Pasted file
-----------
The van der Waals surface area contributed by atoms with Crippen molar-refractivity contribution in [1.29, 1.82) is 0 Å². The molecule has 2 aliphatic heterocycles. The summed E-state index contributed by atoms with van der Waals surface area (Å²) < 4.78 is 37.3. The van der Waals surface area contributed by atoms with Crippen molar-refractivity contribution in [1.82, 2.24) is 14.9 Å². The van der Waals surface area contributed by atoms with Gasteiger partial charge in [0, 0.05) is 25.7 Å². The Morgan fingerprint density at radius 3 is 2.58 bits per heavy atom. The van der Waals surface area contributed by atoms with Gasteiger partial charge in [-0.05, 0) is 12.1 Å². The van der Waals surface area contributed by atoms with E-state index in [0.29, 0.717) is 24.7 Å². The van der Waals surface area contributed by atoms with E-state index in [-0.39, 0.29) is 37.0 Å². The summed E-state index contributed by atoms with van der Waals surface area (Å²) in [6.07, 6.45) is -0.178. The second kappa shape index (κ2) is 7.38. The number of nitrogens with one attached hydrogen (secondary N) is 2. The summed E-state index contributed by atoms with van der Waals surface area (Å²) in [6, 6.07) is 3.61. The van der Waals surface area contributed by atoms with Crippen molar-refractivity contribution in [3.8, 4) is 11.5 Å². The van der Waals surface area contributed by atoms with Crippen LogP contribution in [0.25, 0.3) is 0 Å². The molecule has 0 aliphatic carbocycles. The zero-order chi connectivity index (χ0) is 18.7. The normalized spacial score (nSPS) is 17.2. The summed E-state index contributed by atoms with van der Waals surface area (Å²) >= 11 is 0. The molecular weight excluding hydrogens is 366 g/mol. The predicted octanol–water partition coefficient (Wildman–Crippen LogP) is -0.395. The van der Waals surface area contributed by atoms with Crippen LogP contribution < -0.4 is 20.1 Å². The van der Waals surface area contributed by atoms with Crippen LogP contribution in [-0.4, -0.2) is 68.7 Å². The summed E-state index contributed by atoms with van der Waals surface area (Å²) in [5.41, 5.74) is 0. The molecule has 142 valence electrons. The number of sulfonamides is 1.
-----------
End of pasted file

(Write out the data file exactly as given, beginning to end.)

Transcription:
The van der Waals surface area contributed by atoms with Crippen molar-refractivity contribution in [1.29, 1.82) is 0 Å². The molecule has 2 aliphatic heterocycles. The summed E-state index contributed by atoms with van der Waals surface area (Å²) < 4.78 is 37.3. The van der Waals surface area contributed by atoms with Crippen molar-refractivity contribution in [1.82, 2.24) is 14.9 Å². The van der Waals surface area contributed by atoms with Gasteiger partial charge in [0, 0.05) is 25.7 Å². The Morgan fingerprint density at radius 3 is 2.58 bits per heavy atom. The van der Waals surface area contributed by atoms with Gasteiger partial charge in [-0.05, 0) is 12.1 Å². The van der Waals surface area contributed by atoms with E-state index in [0.29, 0.717) is 24.7 Å². The van der Waals surface area contributed by atoms with E-state index in [-0.39, 0.29) is 37.0 Å². The summed E-state index contributed by atoms with van der Waals surface area (Å²) in [6.07, 6.45) is -0.178. The second kappa shape index (κ2) is 7.38. The number of nitrogens with one attached hydrogen (secondary N) is 2. The summed E-state index contributed by atoms with van der Waals surface area (Å²) in [6, 6.07) is 3.61. The van der Waals surface area contributed by atoms with Crippen molar-refractivity contribution in [3.8, 4) is 11.5 Å². The van der Waals surface area contributed by atoms with Crippen LogP contribution in [0.25, 0.3) is 0 Å². The molecule has 0 aliphatic carbocycles. The zero-order chi connectivity index (χ0) is 18.7. The normalized spacial score (nSPS) is 17.2. The summed E-state index contributed by atoms with van der Waals surface area (Å²) >= 11 is 0. The molecular weight excluding hydrogens is 366 g/mol. The predicted octanol–water partition coefficient (Wildman–Crippen LogP) is -0.395. The van der Waals surface area contributed by atoms with Crippen LogP contribution < -0.4 is 20.1 Å². The van der Waals surface area contributed by atoms with Crippen LogP contribution in [-0.4, -0.2) is 68.7 Å². The summed E-state index contributed by atoms with van der Waals surface area (Å²) in [5.41, 5.74) is 0. The molecule has 142 valence electrons. The number of sulfonamides is 1.